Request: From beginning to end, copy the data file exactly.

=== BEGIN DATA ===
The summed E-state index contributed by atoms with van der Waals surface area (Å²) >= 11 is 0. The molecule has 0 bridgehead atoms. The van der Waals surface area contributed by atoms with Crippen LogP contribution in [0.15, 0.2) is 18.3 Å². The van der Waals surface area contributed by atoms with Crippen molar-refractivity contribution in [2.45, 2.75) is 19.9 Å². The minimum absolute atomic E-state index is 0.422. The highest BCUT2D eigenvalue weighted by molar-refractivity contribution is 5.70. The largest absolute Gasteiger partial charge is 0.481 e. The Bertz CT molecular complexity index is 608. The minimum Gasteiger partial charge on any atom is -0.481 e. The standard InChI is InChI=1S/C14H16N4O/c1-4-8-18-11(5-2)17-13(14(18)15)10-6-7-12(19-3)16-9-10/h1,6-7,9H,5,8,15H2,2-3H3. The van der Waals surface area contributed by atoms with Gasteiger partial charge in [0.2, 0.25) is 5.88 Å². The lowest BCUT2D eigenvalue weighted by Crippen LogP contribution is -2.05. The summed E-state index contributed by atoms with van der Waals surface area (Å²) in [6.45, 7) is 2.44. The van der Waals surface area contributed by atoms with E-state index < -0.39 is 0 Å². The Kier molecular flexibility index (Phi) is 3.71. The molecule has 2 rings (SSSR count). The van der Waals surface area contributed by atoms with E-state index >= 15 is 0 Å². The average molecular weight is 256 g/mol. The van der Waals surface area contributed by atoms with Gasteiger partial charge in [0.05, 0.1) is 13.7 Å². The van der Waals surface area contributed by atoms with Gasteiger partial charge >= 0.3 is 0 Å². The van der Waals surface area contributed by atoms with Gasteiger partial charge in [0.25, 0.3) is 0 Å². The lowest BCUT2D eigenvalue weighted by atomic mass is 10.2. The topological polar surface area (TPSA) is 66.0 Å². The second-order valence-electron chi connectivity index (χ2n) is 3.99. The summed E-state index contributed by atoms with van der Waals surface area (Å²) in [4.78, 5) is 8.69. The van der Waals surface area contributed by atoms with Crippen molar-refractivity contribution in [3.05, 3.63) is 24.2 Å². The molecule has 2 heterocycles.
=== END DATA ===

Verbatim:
The summed E-state index contributed by atoms with van der Waals surface area (Å²) >= 11 is 0. The molecule has 0 bridgehead atoms. The van der Waals surface area contributed by atoms with Crippen LogP contribution in [0.15, 0.2) is 18.3 Å². The van der Waals surface area contributed by atoms with Crippen molar-refractivity contribution in [2.45, 2.75) is 19.9 Å². The minimum absolute atomic E-state index is 0.422. The highest BCUT2D eigenvalue weighted by molar-refractivity contribution is 5.70. The largest absolute Gasteiger partial charge is 0.481 e. The Bertz CT molecular complexity index is 608. The minimum Gasteiger partial charge on any atom is -0.481 e. The standard InChI is InChI=1S/C14H16N4O/c1-4-8-18-11(5-2)17-13(14(18)15)10-6-7-12(19-3)16-9-10/h1,6-7,9H,5,8,15H2,2-3H3. The van der Waals surface area contributed by atoms with Gasteiger partial charge in [0.2, 0.25) is 5.88 Å². The lowest BCUT2D eigenvalue weighted by Crippen LogP contribution is -2.05. The summed E-state index contributed by atoms with van der Waals surface area (Å²) in [6.45, 7) is 2.44. The van der Waals surface area contributed by atoms with E-state index < -0.39 is 0 Å². The Kier molecular flexibility index (Phi) is 3.71. The molecule has 2 rings (SSSR count). The van der Waals surface area contributed by atoms with E-state index >= 15 is 0 Å². The average molecular weight is 256 g/mol. The van der Waals surface area contributed by atoms with Gasteiger partial charge in [0.05, 0.1) is 13.7 Å². The van der Waals surface area contributed by atoms with Gasteiger partial charge >= 0.3 is 0 Å². The van der Waals surface area contributed by atoms with Gasteiger partial charge in [0.25, 0.3) is 0 Å². The lowest BCUT2D eigenvalue weighted by atomic mass is 10.2. The topological polar surface area (TPSA) is 66.0 Å². The second-order valence-electron chi connectivity index (χ2n) is 3.99. The summed E-state index contributed by atoms with van der Waals surface area (Å²) in [4.78, 5) is 8.69. The van der Waals surface area contributed by atoms with Crippen molar-refractivity contribution in [3.05, 3.63) is 24.2 Å². The molecule has 2 heterocycles.